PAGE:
The Purpose of an organization is the fundamental reason why the organization exists.
The Purpose of an organization is not the answer to the question “What do you do?” This typically focuses on products, services and customers. To clarify, it should answer the question “Why is the work you do important?”
Employees should find the Purpose inspirational and motivational. To sum up, it is the cause that defines their contribution to society through work. Businesses exist to make a profit. But they also exist to make a difference. Through work, individuals can make a difference. They can be part of a meaningful legacy.
- Is a contribution to society
- Not a product or service
- Answers the question: Why is this work important?
- Is inspirational and motivational
- Uses powerful words
- Is brief in length
- So employees will remember it
- Is broad in scope
- To allow for opportunities and change.
In its simplest form, purpose is the organization’s reason for being.It is a combination of vision, mission, and values. In order to define the purpose, three questions need to be answered –
- What is our vision? – This is an inspirational question, The purpose emerges from the vision.
- What is our mission? – The mission is the what of an organization
- What are our values? Neither vision or mission mean much if they are not reinforced by strong values. Values shape the culture
Defining purpose, if one does not already exist, is an exercise in leadership. It is a means by which an organization comes to grips with how it sees itself.
True purpose does not exist in a vacuum. It must be put to good use.
The purpose needs to be defined at personal, workplace role and organizational level. The balanced fruition of these three critical areas can help create a sweat spot, the benefits of which are felt by employees, teams, the organization, customers, and perhaps most importantly, society too. 
When organizations embrace purpose, it’s often because a crisis forces leader to challenge their assumptions about motivation and performance and to experiment with new approaches. The framework suggested by the following eight essential steps should help to overcome the largest barrier to embracing purpose—the cynical “transactional” view of employee motivation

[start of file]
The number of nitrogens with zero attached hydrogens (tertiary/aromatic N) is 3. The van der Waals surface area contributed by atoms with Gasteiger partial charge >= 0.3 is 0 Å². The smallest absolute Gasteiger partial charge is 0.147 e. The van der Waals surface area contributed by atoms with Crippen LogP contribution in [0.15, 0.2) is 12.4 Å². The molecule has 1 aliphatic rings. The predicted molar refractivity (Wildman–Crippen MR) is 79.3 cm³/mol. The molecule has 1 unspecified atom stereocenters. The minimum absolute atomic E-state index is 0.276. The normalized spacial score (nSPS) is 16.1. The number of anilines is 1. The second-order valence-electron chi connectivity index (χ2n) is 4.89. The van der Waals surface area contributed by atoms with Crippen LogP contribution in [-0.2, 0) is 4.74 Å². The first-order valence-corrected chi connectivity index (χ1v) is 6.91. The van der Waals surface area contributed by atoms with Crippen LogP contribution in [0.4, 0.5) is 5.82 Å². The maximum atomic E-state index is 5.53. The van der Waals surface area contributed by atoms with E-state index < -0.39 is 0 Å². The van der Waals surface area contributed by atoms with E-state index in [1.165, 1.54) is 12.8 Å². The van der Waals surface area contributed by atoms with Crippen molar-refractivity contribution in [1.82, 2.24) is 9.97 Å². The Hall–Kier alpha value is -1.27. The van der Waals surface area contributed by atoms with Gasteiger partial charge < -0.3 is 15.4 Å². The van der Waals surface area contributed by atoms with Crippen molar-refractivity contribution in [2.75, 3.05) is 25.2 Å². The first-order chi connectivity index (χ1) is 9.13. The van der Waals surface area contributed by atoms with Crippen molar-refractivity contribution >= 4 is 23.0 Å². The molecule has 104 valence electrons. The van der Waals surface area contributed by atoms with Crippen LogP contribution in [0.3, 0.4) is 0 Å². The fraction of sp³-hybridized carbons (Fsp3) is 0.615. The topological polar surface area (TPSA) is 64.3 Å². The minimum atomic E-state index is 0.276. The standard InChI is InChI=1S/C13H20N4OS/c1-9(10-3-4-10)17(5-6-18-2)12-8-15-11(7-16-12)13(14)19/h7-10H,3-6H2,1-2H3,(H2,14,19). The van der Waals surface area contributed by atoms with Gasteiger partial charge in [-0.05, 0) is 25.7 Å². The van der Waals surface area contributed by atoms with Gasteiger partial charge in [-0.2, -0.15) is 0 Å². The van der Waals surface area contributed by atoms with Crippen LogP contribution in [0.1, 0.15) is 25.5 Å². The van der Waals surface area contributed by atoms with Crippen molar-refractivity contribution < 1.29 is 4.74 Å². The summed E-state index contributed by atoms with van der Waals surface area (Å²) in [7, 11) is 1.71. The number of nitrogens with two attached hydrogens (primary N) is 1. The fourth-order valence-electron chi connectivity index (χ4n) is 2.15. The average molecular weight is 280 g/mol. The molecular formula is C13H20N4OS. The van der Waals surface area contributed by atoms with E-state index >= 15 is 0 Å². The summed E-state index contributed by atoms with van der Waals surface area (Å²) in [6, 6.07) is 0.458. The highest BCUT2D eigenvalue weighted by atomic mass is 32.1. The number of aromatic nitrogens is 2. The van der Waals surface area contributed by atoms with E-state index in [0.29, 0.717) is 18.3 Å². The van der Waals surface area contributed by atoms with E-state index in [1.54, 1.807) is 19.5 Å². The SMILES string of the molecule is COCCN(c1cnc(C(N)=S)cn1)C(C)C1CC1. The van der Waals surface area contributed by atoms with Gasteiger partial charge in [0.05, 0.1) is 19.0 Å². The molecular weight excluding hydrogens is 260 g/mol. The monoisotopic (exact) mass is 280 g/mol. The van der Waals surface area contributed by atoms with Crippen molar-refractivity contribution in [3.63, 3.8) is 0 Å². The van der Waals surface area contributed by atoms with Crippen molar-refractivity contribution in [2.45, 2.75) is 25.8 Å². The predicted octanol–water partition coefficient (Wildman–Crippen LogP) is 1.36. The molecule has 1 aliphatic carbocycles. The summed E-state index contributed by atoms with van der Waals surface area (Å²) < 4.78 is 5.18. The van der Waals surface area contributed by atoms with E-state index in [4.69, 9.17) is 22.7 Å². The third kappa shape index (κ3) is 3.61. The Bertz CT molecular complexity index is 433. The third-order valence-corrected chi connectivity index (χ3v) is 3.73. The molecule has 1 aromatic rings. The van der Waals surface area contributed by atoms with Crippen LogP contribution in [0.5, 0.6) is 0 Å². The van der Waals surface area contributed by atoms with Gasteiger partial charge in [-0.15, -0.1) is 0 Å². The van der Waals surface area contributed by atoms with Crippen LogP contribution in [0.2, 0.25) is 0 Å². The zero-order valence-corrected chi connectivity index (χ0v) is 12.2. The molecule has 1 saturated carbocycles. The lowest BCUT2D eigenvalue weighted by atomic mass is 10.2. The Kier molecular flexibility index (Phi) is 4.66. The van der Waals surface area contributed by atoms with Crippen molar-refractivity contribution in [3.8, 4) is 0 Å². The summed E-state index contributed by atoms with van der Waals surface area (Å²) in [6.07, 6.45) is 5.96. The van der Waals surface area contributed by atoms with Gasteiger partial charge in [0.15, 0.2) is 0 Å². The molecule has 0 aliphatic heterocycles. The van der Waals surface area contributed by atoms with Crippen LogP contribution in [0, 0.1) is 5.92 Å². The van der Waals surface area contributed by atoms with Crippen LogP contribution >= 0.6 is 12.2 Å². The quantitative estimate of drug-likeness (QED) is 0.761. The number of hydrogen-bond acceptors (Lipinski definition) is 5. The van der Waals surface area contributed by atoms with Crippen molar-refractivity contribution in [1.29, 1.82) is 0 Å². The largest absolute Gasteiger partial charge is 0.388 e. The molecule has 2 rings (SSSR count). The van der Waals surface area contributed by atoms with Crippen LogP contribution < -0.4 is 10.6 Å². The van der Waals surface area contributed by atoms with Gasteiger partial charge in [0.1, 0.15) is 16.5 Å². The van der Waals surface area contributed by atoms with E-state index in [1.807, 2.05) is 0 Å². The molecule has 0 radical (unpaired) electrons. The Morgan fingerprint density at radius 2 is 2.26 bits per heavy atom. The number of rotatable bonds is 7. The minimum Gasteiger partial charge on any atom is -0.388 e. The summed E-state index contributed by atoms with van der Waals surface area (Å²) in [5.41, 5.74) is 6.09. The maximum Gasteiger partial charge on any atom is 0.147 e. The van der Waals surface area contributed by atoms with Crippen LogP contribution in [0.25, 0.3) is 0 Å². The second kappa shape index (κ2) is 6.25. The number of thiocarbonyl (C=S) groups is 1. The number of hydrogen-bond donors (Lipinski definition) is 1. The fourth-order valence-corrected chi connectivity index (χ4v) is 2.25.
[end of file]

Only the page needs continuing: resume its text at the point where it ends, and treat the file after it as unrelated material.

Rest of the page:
The purpose is not just a lofty ideal; it has practical implications for organization’s financial health and competitiveness. People who find meaning in their work don’t hoard their energy and dedication. They give them freely, defying conventional economic assumptions about self-interest. They grow rather than stagnate. They do more—and they do it better.
By tapping into that power, you can transform an entire organization.
If the organization’s purpose impacts the WHY, HOW and WHAT you do, its culture is THE way of activating and authentically living it. Not knowing the purpose, or knowing it half-baked, can probably help skate … for a while. But rest assured, eventually the competition will soar past you because they will be more in tune where demographic, customer and market forces are moving.
Here are some interesting video talks on this subject:
Dr. Doug Lepisto, assistant professor of Management at Western Michigan University’s Haworth College of Business, shares his insights on the organizational effects of a higher purpose from his 21-month ethnographic study at a global athletic footwear and apparel company.
Business is about purpose: R. Edward Freeman at TEDxCharlottesville 2013 explains that purpose of business is to create value rather than to maximize profit
The role of “Purpose” in transforming business | Cheryl Grise | TEDxOxbridge – Cheryl speaks about purpose being at the heart of a successful organisation’s existence in a connected, fast paced and complex world.
Purpose in Business: Measuring What Matters: Jill Bamburg at TEDxBGI – Jill Bamburg talks about how to measure purpose in the context of business.
 Give Your Organization a Reason to Believe in Itself – John Baldoni